Former Minnesota Gov. Wendell Anderson, who appeared on the cover of Time magazine in 1973 with a big northern pike and wide grin as a symbol of his state’s good life, but then alienated voters when he appointed himself to a vacant U.S. Senate seat, died Sunday, a state official said.
Anderson, 83, had struggled with Alzheimer’s for some time before dying of pneumonia while in hospice in St. Paul, said his son, Brett Anderson.
“Old age was his least favorite part of life,” Brett Anderson said a few hours after his father’s death, which followed a “precipitous physical decline” in the past few months.
“He had a good run,” the former governor’s son said. “He played hockey until well into his 70s.”
Gov. Mark Dayton said in a statement that “Governor Anderson was one of Minnesota’s greatest governors. His transformational ‘Minnesota Miracle’ — which he achieved through one of the most momentous bipartisan agreements in our state’s history — has dramatically improved the quality of our state’s public education.”
‘Above all, a Minnesotan’
Dayton’s office also released a statement from the family that read: “Wendell Anderson was many things: A kid from east St. Paul, a Gopher, an Olympian, an elected public servant of the highest order. But above all else, he was a Minnesotan. His love for the state and its citizens was second only to his love for his family.”
U.S. Sen. Amy Klobuchar of Minnesota said her parents passed on to her a copy of that Time magazine cover. Klobuchar noted that from Anderson’s “groundbreaking work on state education funding … to his sunny optimism about our state, he truly gave us ‘the good life’ in Minnesota.”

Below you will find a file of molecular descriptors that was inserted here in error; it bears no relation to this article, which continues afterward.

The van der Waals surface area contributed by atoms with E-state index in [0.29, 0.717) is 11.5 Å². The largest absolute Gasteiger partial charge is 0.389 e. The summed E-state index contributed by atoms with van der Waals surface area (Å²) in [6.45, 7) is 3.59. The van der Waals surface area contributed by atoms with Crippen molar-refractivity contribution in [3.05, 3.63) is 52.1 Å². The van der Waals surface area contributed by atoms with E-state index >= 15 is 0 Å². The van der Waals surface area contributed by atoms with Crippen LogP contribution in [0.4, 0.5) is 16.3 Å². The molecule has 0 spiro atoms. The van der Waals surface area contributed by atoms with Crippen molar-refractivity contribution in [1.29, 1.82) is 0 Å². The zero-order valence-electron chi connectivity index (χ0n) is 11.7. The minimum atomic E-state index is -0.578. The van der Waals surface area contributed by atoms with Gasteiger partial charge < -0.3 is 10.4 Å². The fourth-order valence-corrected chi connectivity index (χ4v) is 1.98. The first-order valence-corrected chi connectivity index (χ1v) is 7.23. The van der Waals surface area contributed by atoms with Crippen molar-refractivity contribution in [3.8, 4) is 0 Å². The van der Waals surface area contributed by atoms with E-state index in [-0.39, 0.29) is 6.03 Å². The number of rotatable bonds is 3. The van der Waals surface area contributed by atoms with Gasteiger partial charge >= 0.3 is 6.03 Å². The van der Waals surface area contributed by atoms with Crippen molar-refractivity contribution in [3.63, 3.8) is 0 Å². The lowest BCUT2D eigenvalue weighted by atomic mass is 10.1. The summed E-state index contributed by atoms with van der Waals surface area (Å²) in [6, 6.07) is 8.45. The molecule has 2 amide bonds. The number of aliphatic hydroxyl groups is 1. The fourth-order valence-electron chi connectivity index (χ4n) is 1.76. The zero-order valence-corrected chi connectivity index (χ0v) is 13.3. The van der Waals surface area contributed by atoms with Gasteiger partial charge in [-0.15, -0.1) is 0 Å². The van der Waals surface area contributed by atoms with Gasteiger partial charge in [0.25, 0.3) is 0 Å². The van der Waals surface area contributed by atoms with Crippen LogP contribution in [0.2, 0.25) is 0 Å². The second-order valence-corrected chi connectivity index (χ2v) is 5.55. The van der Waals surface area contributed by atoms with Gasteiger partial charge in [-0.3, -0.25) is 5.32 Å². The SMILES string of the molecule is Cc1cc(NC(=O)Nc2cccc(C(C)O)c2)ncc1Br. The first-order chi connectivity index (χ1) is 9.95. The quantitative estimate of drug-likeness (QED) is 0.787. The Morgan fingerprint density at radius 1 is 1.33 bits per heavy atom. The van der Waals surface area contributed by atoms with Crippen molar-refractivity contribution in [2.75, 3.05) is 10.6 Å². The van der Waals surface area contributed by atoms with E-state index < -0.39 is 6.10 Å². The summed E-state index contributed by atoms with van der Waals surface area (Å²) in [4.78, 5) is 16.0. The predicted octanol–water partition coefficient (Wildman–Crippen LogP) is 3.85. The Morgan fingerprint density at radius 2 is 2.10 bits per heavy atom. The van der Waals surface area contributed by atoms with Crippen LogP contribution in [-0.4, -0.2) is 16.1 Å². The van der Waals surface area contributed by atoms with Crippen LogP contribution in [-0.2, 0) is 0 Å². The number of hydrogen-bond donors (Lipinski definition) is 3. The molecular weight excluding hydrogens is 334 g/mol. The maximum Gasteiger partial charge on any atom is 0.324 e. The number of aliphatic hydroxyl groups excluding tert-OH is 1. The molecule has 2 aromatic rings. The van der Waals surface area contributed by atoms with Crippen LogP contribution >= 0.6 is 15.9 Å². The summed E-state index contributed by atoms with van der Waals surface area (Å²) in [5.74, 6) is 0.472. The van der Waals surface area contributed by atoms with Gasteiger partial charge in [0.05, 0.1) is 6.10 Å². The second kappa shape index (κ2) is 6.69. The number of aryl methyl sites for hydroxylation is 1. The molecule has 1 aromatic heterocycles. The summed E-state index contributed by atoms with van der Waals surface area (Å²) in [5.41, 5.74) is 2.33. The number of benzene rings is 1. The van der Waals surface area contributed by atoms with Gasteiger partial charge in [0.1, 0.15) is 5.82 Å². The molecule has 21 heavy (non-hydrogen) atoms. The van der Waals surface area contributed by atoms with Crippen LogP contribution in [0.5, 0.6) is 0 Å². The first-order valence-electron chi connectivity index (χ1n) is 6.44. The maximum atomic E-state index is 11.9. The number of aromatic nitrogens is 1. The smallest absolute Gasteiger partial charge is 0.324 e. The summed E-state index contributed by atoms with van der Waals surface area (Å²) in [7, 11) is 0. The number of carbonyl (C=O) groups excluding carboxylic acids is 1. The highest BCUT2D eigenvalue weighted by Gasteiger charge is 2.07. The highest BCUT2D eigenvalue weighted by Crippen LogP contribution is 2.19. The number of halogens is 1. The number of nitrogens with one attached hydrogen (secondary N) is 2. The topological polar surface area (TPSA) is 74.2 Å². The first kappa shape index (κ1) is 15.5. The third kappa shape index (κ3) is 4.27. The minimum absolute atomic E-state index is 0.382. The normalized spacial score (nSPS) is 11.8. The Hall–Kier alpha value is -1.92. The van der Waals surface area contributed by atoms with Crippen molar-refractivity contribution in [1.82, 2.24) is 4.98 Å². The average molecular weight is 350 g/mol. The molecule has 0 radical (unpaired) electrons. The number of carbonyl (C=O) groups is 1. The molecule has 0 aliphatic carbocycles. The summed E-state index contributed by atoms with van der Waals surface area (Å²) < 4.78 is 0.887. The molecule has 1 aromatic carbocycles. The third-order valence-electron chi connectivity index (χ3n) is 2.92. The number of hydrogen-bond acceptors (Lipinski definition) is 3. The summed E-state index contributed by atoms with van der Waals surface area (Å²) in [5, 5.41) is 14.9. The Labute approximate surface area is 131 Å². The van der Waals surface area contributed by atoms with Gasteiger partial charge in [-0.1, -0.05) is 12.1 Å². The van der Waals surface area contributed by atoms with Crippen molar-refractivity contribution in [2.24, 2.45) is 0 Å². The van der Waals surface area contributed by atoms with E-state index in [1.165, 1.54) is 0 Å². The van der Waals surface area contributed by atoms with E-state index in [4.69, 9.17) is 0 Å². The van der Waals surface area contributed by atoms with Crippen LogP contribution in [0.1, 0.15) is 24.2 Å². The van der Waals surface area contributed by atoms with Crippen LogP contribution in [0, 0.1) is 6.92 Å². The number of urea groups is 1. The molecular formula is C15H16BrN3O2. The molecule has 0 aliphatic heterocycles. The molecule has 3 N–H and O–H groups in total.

Dayton said state flags would be lowered to half-staff to honor Anderson’s service to Minnesota.
In just six years in office, Anderson upended Minnesota government, shifting the tax burden from property levies to the more progressive income tax, while equalizing school funding between rich and poor districts — a policy and political achievement so stunning that historians have dubbed it the “Minnesota Miracle.”
“It’s one of the key reasons we have one of the best if not the best public education systems in the country,” said Dayton, a fellow DFLer. “It allowed us to provide funding to improve schools and curriculum and attract and retain the best teachers, and it made it possible to do that everywhere, not just in areas with high property values.”
Anderson, elected in 1970 at age 37, became a political wunderkind who projected youthful vigor, achieving his policy goals — despite initial resistance from conservative legislators — with a telegenic presence and considerable political gifts that allowed him to bridge GOP and DFL, labor and business, the working class and the rich.
He was considered for Jimmy Carter’s running mate until fellow Minnesotan Sen. Walter Mondale got the nod.
A rising political star
Anderson was born on St. Paul’s East Side to working-class parents, graduating from Johnson High School before earning a bachelor’s degree from the University of Minnesota in 1954. During his undergraduate years, he played on the U hockey team and won a silver medal at the 1956 Winter Olympics. The competitive streak that drove him on the ice served him well in politics while also connecting him to hockey-loving Minnesotans, said Roger Moe, who served in the Senate while Anderson was governor.
After a stint in the Army and while still in law school at the U, Anderson was elected to the Minnesota House in 1958 and won re-election in 1960. In 1962 and 1966, Anderson was elected to the Minnesota Senate. He served as chairman of the 1968 Hubert H. Humphrey for President campaign in Minnesota.
In 1970, he defeated Republican Douglas Head for governor after a campaign in which he vowed to increase state support for K-12 education and address high property taxes.
Anderson’s goal in pushing what eventually came to be known as the “Minnesota Miracle” was to narrow disparities between rich and poor school districts, partly by reducing schools’ dependence on locally collected property taxes.